of Human Resources called to thank me for projecting an environment
in which employees felt comfortable coming forward. Their goal was to
foster a great work environment.
goals of a training session should include gaining trust and
empowering employees to communicate with one another in an atmosphere
of respect and dignity. Some interactions can and should be resolved
directly between co-workers. For example, employees should be able to
set boundaries. If employees are able to set boundaries, then some
harassment can be avoided altogether and in an amicable manner.
However, that can only happen if people are confident that their
voices will be heard and that they will not be treated in a
dismissive or disparaging manner. They need to also believe that
there will be no retaliation.
harassment, in all of its forms, needs to be brought to the attention
of Human Resources promptly. Victims and witnesses need to be empowered
to act swiftly and absent fear of reprisal. Employers cannot resolve
problems unless they know about them. Employees must have confidence
in their Human Resources department and in senior management.
Therefore, an objective of training is to build that bridge of trust.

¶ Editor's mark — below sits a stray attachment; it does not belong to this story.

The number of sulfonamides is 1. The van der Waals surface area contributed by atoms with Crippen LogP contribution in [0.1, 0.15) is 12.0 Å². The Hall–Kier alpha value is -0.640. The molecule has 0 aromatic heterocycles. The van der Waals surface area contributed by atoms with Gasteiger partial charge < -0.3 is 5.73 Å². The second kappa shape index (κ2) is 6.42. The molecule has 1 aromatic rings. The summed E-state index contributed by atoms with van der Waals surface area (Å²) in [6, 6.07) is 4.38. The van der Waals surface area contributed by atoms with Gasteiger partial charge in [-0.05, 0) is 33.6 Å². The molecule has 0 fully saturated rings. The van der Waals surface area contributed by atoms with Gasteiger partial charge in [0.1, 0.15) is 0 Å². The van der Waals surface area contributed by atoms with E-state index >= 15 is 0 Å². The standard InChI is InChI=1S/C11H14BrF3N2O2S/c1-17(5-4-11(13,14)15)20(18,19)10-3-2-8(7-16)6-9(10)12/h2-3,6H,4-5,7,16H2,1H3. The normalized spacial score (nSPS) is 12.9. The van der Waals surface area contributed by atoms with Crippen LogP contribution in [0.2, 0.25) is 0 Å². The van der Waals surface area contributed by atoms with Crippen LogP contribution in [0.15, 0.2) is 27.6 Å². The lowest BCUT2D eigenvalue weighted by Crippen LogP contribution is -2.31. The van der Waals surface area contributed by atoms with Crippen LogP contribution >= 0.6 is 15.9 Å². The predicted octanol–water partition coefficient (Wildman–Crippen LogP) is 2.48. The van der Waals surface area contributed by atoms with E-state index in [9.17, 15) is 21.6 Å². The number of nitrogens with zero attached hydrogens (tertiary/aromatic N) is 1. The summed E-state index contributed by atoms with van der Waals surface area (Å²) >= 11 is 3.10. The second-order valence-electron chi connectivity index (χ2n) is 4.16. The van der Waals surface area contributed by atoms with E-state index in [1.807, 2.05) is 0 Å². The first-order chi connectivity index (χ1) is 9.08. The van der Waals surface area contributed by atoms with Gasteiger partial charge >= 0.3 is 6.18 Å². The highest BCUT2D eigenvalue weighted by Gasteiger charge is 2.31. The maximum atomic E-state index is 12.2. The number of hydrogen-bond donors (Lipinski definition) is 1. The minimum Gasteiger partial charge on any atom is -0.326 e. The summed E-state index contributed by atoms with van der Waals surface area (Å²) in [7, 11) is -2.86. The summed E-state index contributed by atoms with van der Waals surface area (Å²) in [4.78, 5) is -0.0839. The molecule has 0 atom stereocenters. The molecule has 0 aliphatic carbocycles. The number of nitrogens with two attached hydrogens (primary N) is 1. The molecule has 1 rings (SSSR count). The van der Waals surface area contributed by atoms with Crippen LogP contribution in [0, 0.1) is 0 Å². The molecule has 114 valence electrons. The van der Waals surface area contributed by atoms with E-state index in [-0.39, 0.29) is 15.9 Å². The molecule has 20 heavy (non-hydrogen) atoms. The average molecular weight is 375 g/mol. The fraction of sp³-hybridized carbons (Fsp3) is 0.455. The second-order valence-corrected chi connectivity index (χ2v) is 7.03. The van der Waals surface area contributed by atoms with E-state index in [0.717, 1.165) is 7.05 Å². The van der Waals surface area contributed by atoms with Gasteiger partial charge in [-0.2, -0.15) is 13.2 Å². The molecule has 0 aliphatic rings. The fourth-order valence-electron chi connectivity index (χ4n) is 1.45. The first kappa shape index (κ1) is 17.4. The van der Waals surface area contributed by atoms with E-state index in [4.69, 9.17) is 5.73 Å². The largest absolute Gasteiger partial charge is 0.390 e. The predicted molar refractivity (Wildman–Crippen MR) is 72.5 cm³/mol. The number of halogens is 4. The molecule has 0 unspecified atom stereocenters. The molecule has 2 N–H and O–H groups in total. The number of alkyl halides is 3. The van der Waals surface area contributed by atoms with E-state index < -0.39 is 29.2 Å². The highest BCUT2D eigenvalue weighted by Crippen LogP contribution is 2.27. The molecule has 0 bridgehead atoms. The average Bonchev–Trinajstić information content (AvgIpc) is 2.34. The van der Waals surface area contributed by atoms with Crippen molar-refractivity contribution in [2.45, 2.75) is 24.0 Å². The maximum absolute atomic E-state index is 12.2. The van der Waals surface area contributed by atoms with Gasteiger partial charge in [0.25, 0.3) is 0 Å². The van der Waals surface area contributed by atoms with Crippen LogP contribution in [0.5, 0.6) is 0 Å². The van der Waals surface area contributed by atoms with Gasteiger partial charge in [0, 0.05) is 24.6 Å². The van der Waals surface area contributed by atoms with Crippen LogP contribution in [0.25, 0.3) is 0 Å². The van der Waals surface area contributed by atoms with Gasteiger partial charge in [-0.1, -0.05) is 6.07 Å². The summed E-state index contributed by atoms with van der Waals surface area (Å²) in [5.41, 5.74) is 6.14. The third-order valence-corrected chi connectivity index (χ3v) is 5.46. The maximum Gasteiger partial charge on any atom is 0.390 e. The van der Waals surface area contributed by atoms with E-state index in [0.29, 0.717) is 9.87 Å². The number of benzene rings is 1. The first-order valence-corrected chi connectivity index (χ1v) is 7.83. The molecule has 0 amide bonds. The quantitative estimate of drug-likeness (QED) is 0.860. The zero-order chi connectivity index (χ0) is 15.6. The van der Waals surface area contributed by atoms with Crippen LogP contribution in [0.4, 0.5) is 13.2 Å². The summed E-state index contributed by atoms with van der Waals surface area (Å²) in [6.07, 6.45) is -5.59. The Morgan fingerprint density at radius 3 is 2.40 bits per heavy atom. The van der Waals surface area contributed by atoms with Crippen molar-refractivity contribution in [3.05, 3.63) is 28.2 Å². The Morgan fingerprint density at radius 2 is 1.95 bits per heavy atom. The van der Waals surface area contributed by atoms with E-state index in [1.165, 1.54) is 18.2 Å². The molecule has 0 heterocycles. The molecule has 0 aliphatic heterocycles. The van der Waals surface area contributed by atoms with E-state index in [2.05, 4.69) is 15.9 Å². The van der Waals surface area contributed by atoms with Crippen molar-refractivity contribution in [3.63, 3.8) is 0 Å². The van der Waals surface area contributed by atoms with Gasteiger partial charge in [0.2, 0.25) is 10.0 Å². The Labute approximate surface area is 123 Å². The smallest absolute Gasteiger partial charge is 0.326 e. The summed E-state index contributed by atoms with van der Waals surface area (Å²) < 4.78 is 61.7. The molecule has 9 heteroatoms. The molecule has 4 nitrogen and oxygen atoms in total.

an ideal time to convey the appropriate message to the employees in
your organization. Imagine if your organization shifts the message
from "training exists to protect the company" to
"training exists to protect the employees." How do you
convey that message? Do your employees know and trust their Human
Resources team? If not, what can be done to help build that trust?
Consider the value of creating in-person training as a mechanism to
project the culture that you want for your organization. This may
help to eliminate the fear that prevents employees from addressing
sexual harassment and other forms of discrimination in the workplace.
Productive conversations both internally and externally will help
revise and refocus the message.
feel free to reach out to me regarding steps that your organization
can take regarding sexual harassment and other developments in
employment law and Human Resources. You can contact me directly at
(617) 532-8035 or by email at email@example.com. Also, I will be
co-hosting an interactive boot camp style Human Resources and employment law
training in San
Diego on January 18 and 19, along with my colleague, Amanda Scott,
the President of Solution Harbor. Together we will be leading
discussions on how to refocus the message as well as addressing other
important topics. Please click here to learn more about and
register for this important seminar.